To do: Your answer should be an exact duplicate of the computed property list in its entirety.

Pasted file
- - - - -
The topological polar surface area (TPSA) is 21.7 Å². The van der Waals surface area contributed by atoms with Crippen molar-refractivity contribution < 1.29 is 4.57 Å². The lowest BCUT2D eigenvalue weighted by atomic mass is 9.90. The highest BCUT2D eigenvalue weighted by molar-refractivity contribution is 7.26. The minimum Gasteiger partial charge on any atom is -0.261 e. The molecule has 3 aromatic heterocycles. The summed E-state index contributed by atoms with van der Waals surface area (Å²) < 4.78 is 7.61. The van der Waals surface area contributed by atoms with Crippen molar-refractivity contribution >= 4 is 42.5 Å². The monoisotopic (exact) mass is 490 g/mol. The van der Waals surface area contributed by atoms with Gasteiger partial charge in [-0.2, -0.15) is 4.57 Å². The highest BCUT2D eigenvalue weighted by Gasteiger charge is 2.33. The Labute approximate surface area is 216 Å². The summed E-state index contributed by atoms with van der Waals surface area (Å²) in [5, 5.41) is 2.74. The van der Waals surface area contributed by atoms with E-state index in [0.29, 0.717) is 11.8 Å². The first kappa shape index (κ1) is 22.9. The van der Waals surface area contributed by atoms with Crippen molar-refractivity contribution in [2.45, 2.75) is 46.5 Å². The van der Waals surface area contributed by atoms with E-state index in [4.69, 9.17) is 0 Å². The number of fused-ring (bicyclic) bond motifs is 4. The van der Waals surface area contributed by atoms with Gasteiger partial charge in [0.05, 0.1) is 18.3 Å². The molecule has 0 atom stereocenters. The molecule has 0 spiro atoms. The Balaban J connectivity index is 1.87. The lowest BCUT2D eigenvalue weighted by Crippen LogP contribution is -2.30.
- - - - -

The topological polar surface area (TPSA) is 21.7 Å². The van der Waals surface area contributed by atoms with Crippen molar-refractivity contribution < 1.29 is 4.57 Å². The lowest BCUT2D eigenvalue weighted by atomic mass is 9.90. The highest BCUT2D eigenvalue weighted by molar-refractivity contribution is 7.26. The minimum Gasteiger partial charge on any atom is -0.261 e. The molecule has 3 aromatic heterocycles. The summed E-state index contributed by atoms with van der Waals surface area (Å²) < 4.78 is 7.61. The van der Waals surface area contributed by atoms with Crippen molar-refractivity contribution >= 4 is 42.5 Å². The monoisotopic (exact) mass is 490 g/mol. The van der Waals surface area contributed by atoms with Gasteiger partial charge in [-0.2, -0.15) is 4.57 Å². The highest BCUT2D eigenvalue weighted by Gasteiger charge is 2.33. The Labute approximate surface area is 216 Å². The summed E-state index contributed by atoms with van der Waals surface area (Å²) in [5, 5.41) is 2.74. The van der Waals surface area contributed by atoms with E-state index in [0.29, 0.717) is 11.8 Å². The first kappa shape index (κ1) is 22.9. The van der Waals surface area contributed by atoms with Crippen molar-refractivity contribution in [2.45, 2.75) is 46.5 Å². The van der Waals surface area contributed by atoms with E-state index in [4.69, 9.17) is 0 Å². The number of fused-ring (bicyclic) bond motifs is 4. The van der Waals surface area contributed by atoms with Gasteiger partial charge in [0.05, 0.1) is 18.3 Å². The molecule has 0 atom stereocenters. The molecule has 0 spiro atoms. The Balaban J connectivity index is 1.87. The lowest BCUT2D eigenvalue weighted by Crippen LogP contribution is -2.30.